Digital Search Trees

It's been a while since we've had a game. The rules of Ghost are given in Figure 14-21.

Figure 14-21. Ghost is a great game for long road trips. Our implementation pits one player against the computer.

Ghost

Players: 2 or more

Object: To avoid completing a word.

Play: Each player in turn names a letter. There must exist a word which starts with the sequence of letters named so far. If a player completes a word (at least three letters long), he loses.

For simplicity, we play only a single game and omit the scoring system.

A sample game is shown in Figure 14-22.

Figure 14-22. A sample game of Ghost.

 1 Welcome to Ghost.
 2
 3 The word so far:
 4 Your letter? a
 5 I choose d.
 6 The word so far: ad
 7 Your letter? v
 8 I choose a.
 9 The word so far: adva
10 Your letter? n
11 I choose t.
12 The word so far: advant
13 Your letter? a
14 I choose g.
15 The word so far: advantag
16 Your letter? e
17 That completes the word 'advantage'. You lose.

The key problem for the program is to find a word that starts with a given prefix. This could be done by searching a general-purpose Set, but there is a better way. The entire word set can be represented as a digital search tree (Figure 14-23). Words are represented as paths through the tree. Each child of a node is associated with a letter. If a path corresponds to a word, the node at the end is marked.

Figure 14-23. A digital search tree containing the words "gar," "garden," "ghost," "ghoul," and "grab." Shaded nodes indicate the ends of words.

As we play Ghost, we keep track of the current node. Whenever the user enters a letter, we descend to the appropriate child. If there is no such child, the user loses. When we need to pick a letter, we randomly choose a child and the corresponding letter. (Better strategy is explored in Project 14.24.)

The digital search tree is implemented in a straightforward linked way (Figure 14-24). A Map is used to associate letters (Characters) with child nodes.

Figure 14-24. UML class diagram of our Ghost program. An instance of the Ghost class contains a DigitalNode, which contains a Map associating Characters with child DigitalNodes.

The code for the DigitalNode class is given in Figure 14-25. General-purpose interfaces like Map and Set pay off handsomely here. On line 37, we give the full name of java.util.Set to distinguish it from our own Set interface, which is likely to be in the same directory. The DigitalNode class is generic, because we will use it in a different way in Section 17.2.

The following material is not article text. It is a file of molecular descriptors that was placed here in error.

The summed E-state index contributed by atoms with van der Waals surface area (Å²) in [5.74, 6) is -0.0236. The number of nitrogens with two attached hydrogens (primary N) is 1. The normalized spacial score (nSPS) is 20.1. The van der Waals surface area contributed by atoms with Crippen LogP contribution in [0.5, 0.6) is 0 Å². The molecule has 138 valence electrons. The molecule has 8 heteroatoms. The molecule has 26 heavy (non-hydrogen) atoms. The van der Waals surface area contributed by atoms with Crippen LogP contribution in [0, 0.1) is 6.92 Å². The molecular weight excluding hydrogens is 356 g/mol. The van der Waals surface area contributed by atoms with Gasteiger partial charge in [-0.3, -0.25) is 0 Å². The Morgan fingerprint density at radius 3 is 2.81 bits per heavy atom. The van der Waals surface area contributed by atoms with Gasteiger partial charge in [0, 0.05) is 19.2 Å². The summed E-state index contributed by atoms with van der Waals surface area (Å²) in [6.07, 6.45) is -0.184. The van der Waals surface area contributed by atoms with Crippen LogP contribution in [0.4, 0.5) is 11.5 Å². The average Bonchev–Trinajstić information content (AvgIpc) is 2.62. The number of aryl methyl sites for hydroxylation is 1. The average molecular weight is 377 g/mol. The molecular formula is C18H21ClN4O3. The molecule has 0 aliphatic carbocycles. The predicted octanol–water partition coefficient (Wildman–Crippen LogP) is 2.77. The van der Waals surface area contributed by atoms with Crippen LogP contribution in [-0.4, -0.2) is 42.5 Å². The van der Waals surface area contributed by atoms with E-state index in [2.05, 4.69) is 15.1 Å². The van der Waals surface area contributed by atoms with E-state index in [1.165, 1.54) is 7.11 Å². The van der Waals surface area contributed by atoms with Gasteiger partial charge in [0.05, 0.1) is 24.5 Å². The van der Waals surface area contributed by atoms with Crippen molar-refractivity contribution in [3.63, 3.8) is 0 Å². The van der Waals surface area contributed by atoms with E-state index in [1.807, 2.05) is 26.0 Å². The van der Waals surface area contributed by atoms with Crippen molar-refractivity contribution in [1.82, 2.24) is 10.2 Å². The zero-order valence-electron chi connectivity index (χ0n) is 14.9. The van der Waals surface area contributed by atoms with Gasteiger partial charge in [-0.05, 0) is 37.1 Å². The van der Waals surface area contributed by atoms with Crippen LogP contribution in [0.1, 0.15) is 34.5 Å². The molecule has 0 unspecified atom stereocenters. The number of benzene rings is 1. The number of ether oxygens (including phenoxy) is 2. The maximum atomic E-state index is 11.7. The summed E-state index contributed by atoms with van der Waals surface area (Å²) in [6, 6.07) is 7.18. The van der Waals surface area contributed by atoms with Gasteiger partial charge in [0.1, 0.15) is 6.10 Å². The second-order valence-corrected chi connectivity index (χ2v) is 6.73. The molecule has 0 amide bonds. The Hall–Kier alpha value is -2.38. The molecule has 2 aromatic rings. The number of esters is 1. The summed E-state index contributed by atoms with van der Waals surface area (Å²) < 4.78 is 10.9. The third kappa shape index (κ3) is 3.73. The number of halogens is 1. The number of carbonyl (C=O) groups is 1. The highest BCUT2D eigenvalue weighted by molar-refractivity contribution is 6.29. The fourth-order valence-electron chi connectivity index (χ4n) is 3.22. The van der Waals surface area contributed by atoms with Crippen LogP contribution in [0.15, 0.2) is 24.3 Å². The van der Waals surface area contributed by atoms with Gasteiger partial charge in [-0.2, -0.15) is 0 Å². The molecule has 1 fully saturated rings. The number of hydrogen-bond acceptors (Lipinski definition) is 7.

Figure 14-25. The DigitalNode class.

1 import java.util.*; 2 3 /** Node in a digital search tree. */ 4 public class DigitalNode { 5 6 /** Map associating Characters with child nodes. */ 7 private Map> children; 8 9 /** True if this node is the end of a word. */ 10 private E item; 11 12 /** A new node has no children. */ 13 public DigitalNode(E item) { 14 children = new HashMap>(1); 15 this.item = item; 16 } 17 18 /** Return the child associated with c. */ 19 public DigitalNode getChild(char c) { 20 return children.get(c); 21 } 22 23 /** Return the item stored at this node. */ 24 public E getItem() { 25 return item; 26 } 27 28 /** Return true if this node is a leaf. */ 29 public boolean isLeaf() { 30 return children.isEmpty(); 31 } 32 33 /** 34 * Choose the letter of a random child. 35 */ 36 public char randomLetter() { 37 java.util.Set letters = children.keySet(); 38 int i = (int)(Math.random() * letters.size()); 39 for (char letter : letters) { 40 if (i == 0) { 41 return letter; 42 } 43 i--; 44 } 45 return '?'; // This should never happen 46 } 47 48 /** Associate c with child. */ 49 public void setChild(char c, DigitalNode child) { 50 children.put(c, child); 51 } 52 53 /** Set the item associated with this node. */ 54 public void setItem(E item) { 55 this.item = item; 56 } 57 58 }

The easy parts of the Ghost class are listed in Figure 14-26.

Figure 14-26. Easy parts of the Ghost class.

 1 import java.util.*;
 2
 3 /** The game of Ghost. */
 4 public class Ghost {
 5
6 /** For reading from the console. */ 7 public static final Scanner INPUT = new Scanner(System.in); 8 9 /** Root of the digital search tree holding the word list. */ 10 private DigitalNode root; 11 12 /** Read in the words from the file "words.txt". */ 13 public Ghost() { 14 root = new DigitalNode(false); 15 try { 16 Scanner input = new Scanner(new java.io.File("words.txt")); 17 while (input.hasNextLine()) { 18 addWord(input.nextLine()); 19 } 20 } catch (java.io.IOException e) { 21 e.printStackTrace(); 22 System.exit(1); 23 } 24 } 25 26 /** Create and play the game. */ 27 public static void main(String[] args) { 28 Ghost game = new Ghost(); 29 System.out.println("Welcome to Ghost. "); 30 game.play(); 31 } 32 33 }